COMMENTARY: The Sabinoso Wilderness lies hidden in the plains east of Las Vegas, N.M. Unique to the region, the area features breathtaking, sinuous canyons lined with towering sandstone cliffs. Water in the canyon bottoms creates riparian meadows that provide lush habitat for game species including elk, mule deer, Barbary sheep, mountain lion, wild turkey, and migratory waterfowl. Golden eagles, hawks and peregrine falcons ride thermals coming off the canyon walls, and the canyons’ springs, creeks and pools host the largest concentration of amphibians in northern New Mexico.
Congress designated the area Wilderness in 2009 in recognition of its pristine backcountry, and in response to local support for its preservation as a place where sportsmen and outdoor recreationalists can interact with the beautiful and wild landscapes that we, as New Mexicans, value deeply.
The Sabinoso has changed little in the last several hundred years. The area shows signs of the ancient hunters that frequented this region, but there are few marks of modern society. These ancient hunting grounds are full of game, but modern hunters, including veterans who fought to protect these lands, cannot access the Sabinoso because currently it is entirely cut off from public roads by private land.
Pursuing game in the solitude and grandeur of wild public lands is a deep-seated western American value. Hunting the Sabinoso would give sportsmen a rare opportunity to pursue bountiful game in a picturesque and pristine environment that offers a window into the origins of our hunting heritage.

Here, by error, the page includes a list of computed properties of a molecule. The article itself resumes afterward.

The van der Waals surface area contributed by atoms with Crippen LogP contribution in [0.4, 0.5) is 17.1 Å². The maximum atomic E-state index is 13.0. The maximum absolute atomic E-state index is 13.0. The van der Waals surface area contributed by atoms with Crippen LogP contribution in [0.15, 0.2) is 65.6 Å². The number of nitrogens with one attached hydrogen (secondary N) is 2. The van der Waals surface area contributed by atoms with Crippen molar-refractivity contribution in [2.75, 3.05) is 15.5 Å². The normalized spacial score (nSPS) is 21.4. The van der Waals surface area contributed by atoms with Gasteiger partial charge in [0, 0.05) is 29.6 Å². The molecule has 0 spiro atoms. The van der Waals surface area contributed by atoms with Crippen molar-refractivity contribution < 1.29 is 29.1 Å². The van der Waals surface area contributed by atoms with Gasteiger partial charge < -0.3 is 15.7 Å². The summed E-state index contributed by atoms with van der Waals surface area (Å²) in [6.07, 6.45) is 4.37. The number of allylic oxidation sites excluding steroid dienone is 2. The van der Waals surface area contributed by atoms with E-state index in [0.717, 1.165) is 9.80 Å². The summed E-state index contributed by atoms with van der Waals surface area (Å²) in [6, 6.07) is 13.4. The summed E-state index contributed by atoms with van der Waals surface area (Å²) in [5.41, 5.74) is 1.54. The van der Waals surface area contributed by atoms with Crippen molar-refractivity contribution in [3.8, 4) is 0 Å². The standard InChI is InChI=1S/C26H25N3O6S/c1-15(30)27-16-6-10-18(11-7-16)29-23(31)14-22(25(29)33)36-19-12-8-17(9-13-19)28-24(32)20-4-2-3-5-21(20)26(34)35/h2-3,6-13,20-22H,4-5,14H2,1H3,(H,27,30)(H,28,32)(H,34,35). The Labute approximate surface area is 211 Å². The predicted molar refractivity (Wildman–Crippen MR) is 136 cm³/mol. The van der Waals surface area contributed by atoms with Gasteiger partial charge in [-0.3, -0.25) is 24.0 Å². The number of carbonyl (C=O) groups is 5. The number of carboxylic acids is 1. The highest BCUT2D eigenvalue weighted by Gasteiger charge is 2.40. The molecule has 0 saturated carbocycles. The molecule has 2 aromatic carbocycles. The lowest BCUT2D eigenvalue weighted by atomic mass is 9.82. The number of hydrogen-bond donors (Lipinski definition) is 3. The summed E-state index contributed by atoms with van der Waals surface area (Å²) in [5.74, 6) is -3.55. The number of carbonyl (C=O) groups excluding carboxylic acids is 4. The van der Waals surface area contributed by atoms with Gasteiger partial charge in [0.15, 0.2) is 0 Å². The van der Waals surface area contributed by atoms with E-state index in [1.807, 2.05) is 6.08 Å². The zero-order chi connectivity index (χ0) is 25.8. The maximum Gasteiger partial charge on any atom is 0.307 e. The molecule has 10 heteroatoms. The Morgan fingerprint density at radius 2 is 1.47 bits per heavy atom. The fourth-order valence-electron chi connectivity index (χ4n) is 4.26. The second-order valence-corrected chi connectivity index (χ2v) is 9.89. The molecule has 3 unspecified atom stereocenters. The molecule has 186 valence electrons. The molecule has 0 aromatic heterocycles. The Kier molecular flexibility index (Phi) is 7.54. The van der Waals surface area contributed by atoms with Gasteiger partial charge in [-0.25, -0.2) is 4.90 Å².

Without access we cannot lose ourselves in the experience of stalking trophy mule deer in the timeless canyons of the Sabinoso, nor can we teach our children and grandchildren to call in turkeys in these lands where the presence of the generations of hunters that came before us is palpable. The hunting grounds of the Sabinoso are a rich public resource that should not be squandered.
It is not only hunters that are missing out. Outfitters, guides and other local businesses in San Miguel County would get a boost from increased hunting activity in the area, and increased sales of licenses and tags would mean more resources for Game & Fish to devote to habitat and wildlife management statewide. Allowing the Sabinoso to remain locked in by private land represents a missed economic opportunity for San Miguel County and the State of New Mexico.
Thanks to the generosity of a local rancher and landowner, these issues could be easily resolved. In coming weeks, the Department of the Interior will decide whether to allow a private landowner to open up the Sabinoso. A local landowner recently chose to sell his ranch in order to link the wilderness to a nearby county road. The land is now held in trust by a nonprofit, and all that is required to permanently integrate it into the Sabinoso is Secretary Zinke’s signature.
Congress directed the Department of the Interior to manage the Sabinoso for the “use and enjoyment of the American people.” But the American people can neither use nor enjoy it today. New Mexico sportsmen are already scouting this year’s big game hunts; unless the DOI moves quickly, those hunting and guiding in Unit 42 will once again be shut out of some of the richest and most beautiful public hunting grounds in our region.
Let your voice be heard by contacting Secretary of the Interior Zinke here.
Garrett VeneKlasen is executive director of the New Mexico Wildlife Federation. He’s also a Democrat running for New Mexico land commissioner. Agree with his opinion? Disagree? We welcome your views. Learn about submitting your own commentary here.